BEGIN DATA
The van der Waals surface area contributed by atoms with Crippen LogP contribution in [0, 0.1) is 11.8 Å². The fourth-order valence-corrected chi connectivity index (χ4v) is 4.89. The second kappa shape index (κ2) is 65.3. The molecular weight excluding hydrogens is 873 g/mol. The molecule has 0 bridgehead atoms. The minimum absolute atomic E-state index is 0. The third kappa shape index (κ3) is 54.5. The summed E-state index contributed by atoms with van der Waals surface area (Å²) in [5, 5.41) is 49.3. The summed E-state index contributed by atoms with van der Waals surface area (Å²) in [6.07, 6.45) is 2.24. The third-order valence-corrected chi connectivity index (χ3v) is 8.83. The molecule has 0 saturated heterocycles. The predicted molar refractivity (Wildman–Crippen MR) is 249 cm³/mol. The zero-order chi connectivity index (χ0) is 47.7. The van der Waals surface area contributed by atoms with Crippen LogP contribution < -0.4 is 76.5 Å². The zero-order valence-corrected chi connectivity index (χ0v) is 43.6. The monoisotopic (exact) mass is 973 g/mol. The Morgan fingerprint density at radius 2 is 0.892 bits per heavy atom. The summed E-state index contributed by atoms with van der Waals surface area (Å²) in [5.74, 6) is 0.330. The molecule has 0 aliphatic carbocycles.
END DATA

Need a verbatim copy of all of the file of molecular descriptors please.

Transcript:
The van der Waals surface area contributed by atoms with Crippen LogP contribution in [0, 0.1) is 11.8 Å². The fourth-order valence-corrected chi connectivity index (χ4v) is 4.89. The second kappa shape index (κ2) is 65.3. The molecular weight excluding hydrogens is 873 g/mol. The molecule has 0 bridgehead atoms. The minimum absolute atomic E-state index is 0. The third kappa shape index (κ3) is 54.5. The summed E-state index contributed by atoms with van der Waals surface area (Å²) in [5, 5.41) is 49.3. The summed E-state index contributed by atoms with van der Waals surface area (Å²) in [6.07, 6.45) is 2.24. The third-order valence-corrected chi connectivity index (χ3v) is 8.83. The molecule has 0 saturated heterocycles. The predicted molar refractivity (Wildman–Crippen MR) is 249 cm³/mol. The zero-order chi connectivity index (χ0) is 47.7. The van der Waals surface area contributed by atoms with Crippen LogP contribution < -0.4 is 76.5 Å². The zero-order valence-corrected chi connectivity index (χ0v) is 43.6. The monoisotopic (exact) mass is 973 g/mol. The Morgan fingerprint density at radius 2 is 0.892 bits per heavy atom. The summed E-state index contributed by atoms with van der Waals surface area (Å²) in [5.74, 6) is 0.330. The molecule has 0 aliphatic carbocycles.